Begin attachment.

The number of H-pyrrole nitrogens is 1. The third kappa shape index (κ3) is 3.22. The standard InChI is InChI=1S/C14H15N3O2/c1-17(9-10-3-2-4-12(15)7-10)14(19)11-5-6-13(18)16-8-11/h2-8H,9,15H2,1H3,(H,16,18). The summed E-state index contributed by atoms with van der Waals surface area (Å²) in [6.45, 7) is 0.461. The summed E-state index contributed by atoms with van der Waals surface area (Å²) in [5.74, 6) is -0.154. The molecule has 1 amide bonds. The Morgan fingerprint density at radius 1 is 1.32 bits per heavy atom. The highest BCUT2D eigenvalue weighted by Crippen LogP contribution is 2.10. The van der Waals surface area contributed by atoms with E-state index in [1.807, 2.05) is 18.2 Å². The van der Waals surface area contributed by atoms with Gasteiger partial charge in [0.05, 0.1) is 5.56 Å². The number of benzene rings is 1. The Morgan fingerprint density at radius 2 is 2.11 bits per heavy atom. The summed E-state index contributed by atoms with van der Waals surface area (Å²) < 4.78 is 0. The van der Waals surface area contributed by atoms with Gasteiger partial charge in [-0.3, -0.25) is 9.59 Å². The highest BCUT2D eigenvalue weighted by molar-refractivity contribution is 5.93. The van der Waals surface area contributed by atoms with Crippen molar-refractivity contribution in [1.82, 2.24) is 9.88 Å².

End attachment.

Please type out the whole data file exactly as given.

The number of H-pyrrole nitrogens is 1. The third kappa shape index (κ3) is 3.22. The standard InChI is InChI=1S/C14H15N3O2/c1-17(9-10-3-2-4-12(15)7-10)14(19)11-5-6-13(18)16-8-11/h2-8H,9,15H2,1H3,(H,16,18). The summed E-state index contributed by atoms with van der Waals surface area (Å²) in [6.45, 7) is 0.461. The summed E-state index contributed by atoms with van der Waals surface area (Å²) in [5.74, 6) is -0.154. The molecule has 1 amide bonds. The Morgan fingerprint density at radius 1 is 1.32 bits per heavy atom. The highest BCUT2D eigenvalue weighted by Crippen LogP contribution is 2.10. The van der Waals surface area contributed by atoms with E-state index in [1.807, 2.05) is 18.2 Å². The van der Waals surface area contributed by atoms with Gasteiger partial charge in [0.05, 0.1) is 5.56 Å². The number of benzene rings is 1. The Morgan fingerprint density at radius 2 is 2.11 bits per heavy atom. The summed E-state index contributed by atoms with van der Waals surface area (Å²) < 4.78 is 0. The van der Waals surface area contributed by atoms with Gasteiger partial charge in [-0.3, -0.25) is 9.59 Å². The highest BCUT2D eigenvalue weighted by molar-refractivity contribution is 5.93. The van der Waals surface area contributed by atoms with Crippen molar-refractivity contribution in [1.82, 2.24) is 9.88 Å².